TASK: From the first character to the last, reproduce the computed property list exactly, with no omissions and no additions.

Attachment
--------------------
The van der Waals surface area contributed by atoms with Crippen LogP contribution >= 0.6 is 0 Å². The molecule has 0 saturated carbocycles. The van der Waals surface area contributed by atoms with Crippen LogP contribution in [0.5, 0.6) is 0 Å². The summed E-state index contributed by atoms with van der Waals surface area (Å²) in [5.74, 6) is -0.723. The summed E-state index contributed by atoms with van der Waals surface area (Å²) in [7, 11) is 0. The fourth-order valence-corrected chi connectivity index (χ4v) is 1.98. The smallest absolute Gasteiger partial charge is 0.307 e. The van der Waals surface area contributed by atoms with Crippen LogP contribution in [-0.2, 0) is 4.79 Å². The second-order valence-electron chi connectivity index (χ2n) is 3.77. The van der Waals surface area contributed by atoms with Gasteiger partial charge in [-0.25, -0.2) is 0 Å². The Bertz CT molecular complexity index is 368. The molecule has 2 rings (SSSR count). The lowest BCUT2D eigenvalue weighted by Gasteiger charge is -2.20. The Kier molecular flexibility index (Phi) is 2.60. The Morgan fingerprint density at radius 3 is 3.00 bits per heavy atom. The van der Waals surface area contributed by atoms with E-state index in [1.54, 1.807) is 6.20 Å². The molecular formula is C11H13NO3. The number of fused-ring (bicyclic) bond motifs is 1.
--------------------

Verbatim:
The van der Waals surface area contributed by atoms with Crippen LogP contribution >= 0.6 is 0 Å². The molecule has 0 saturated carbocycles. The van der Waals surface area contributed by atoms with Crippen LogP contribution in [0.5, 0.6) is 0 Å². The summed E-state index contributed by atoms with van der Waals surface area (Å²) in [5.74, 6) is -0.723. The summed E-state index contributed by atoms with van der Waals surface area (Å²) in [7, 11) is 0. The fourth-order valence-corrected chi connectivity index (χ4v) is 1.98. The smallest absolute Gasteiger partial charge is 0.307 e. The van der Waals surface area contributed by atoms with Crippen LogP contribution in [-0.2, 0) is 4.79 Å². The second-order valence-electron chi connectivity index (χ2n) is 3.77. The van der Waals surface area contributed by atoms with Gasteiger partial charge in [-0.25, -0.2) is 0 Å². The Bertz CT molecular complexity index is 368. The molecule has 2 rings (SSSR count). The lowest BCUT2D eigenvalue weighted by Gasteiger charge is -2.20. The Kier molecular flexibility index (Phi) is 2.60. The Morgan fingerprint density at radius 3 is 3.00 bits per heavy atom. The van der Waals surface area contributed by atoms with E-state index in [1.54, 1.807) is 6.20 Å². The molecular formula is C11H13NO3. The number of fused-ring (bicyclic) bond motifs is 1.